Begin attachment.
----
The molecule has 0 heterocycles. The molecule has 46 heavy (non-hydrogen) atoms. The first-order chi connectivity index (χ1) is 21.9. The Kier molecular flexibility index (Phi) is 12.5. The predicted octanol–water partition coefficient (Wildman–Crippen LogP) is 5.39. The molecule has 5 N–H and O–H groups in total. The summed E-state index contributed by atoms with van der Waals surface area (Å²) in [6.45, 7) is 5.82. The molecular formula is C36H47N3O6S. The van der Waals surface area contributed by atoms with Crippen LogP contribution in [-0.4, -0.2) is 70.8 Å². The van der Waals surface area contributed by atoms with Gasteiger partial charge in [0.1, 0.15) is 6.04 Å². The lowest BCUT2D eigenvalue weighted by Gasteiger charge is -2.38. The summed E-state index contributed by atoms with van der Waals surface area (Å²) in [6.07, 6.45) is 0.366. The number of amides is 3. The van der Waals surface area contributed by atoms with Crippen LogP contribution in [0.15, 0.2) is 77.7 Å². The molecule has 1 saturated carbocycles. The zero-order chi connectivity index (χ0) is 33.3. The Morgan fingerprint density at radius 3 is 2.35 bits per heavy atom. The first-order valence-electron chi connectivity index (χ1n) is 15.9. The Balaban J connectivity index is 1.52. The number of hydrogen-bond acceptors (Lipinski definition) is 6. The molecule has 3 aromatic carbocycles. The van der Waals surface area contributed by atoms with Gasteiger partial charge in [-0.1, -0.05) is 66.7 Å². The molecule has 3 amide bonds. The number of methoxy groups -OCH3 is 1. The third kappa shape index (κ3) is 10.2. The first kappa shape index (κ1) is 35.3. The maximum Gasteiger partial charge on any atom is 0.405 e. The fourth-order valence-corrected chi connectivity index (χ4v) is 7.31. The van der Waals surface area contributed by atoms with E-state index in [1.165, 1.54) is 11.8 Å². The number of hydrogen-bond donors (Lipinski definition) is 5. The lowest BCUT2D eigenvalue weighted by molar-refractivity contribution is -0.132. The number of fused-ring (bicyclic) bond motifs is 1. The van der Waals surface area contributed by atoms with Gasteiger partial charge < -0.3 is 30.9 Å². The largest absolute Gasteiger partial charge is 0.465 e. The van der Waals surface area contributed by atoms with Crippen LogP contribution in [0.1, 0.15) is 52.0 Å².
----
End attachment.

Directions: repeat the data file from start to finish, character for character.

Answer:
The molecule has 0 heterocycles. The molecule has 46 heavy (non-hydrogen) atoms. The first-order chi connectivity index (χ1) is 21.9. The Kier molecular flexibility index (Phi) is 12.5. The predicted octanol–water partition coefficient (Wildman–Crippen LogP) is 5.39. The molecule has 5 N–H and O–H groups in total. The summed E-state index contributed by atoms with van der Waals surface area (Å²) in [6.45, 7) is 5.82. The molecular formula is C36H47N3O6S. The van der Waals surface area contributed by atoms with Crippen LogP contribution in [-0.4, -0.2) is 70.8 Å². The van der Waals surface area contributed by atoms with Gasteiger partial charge in [0.1, 0.15) is 6.04 Å². The lowest BCUT2D eigenvalue weighted by Gasteiger charge is -2.38. The summed E-state index contributed by atoms with van der Waals surface area (Å²) in [6.07, 6.45) is 0.366. The number of amides is 3. The van der Waals surface area contributed by atoms with Crippen LogP contribution in [0.15, 0.2) is 77.7 Å². The molecule has 1 saturated carbocycles. The zero-order chi connectivity index (χ0) is 33.3. The Morgan fingerprint density at radius 3 is 2.35 bits per heavy atom. The first-order valence-electron chi connectivity index (χ1n) is 15.9. The Balaban J connectivity index is 1.52. The number of hydrogen-bond acceptors (Lipinski definition) is 6. The molecule has 3 aromatic carbocycles. The van der Waals surface area contributed by atoms with Gasteiger partial charge in [-0.1, -0.05) is 66.7 Å². The molecule has 3 amide bonds. The number of methoxy groups -OCH3 is 1. The third kappa shape index (κ3) is 10.2. The first kappa shape index (κ1) is 35.3. The maximum Gasteiger partial charge on any atom is 0.405 e. The fourth-order valence-corrected chi connectivity index (χ4v) is 7.31. The van der Waals surface area contributed by atoms with E-state index in [1.165, 1.54) is 11.8 Å². The number of hydrogen-bond donors (Lipinski definition) is 5. The lowest BCUT2D eigenvalue weighted by molar-refractivity contribution is -0.132. The number of fused-ring (bicyclic) bond motifs is 1. The van der Waals surface area contributed by atoms with Gasteiger partial charge < -0.3 is 30.9 Å². The largest absolute Gasteiger partial charge is 0.465 e. The van der Waals surface area contributed by atoms with Crippen LogP contribution in [0.1, 0.15) is 52.0 Å².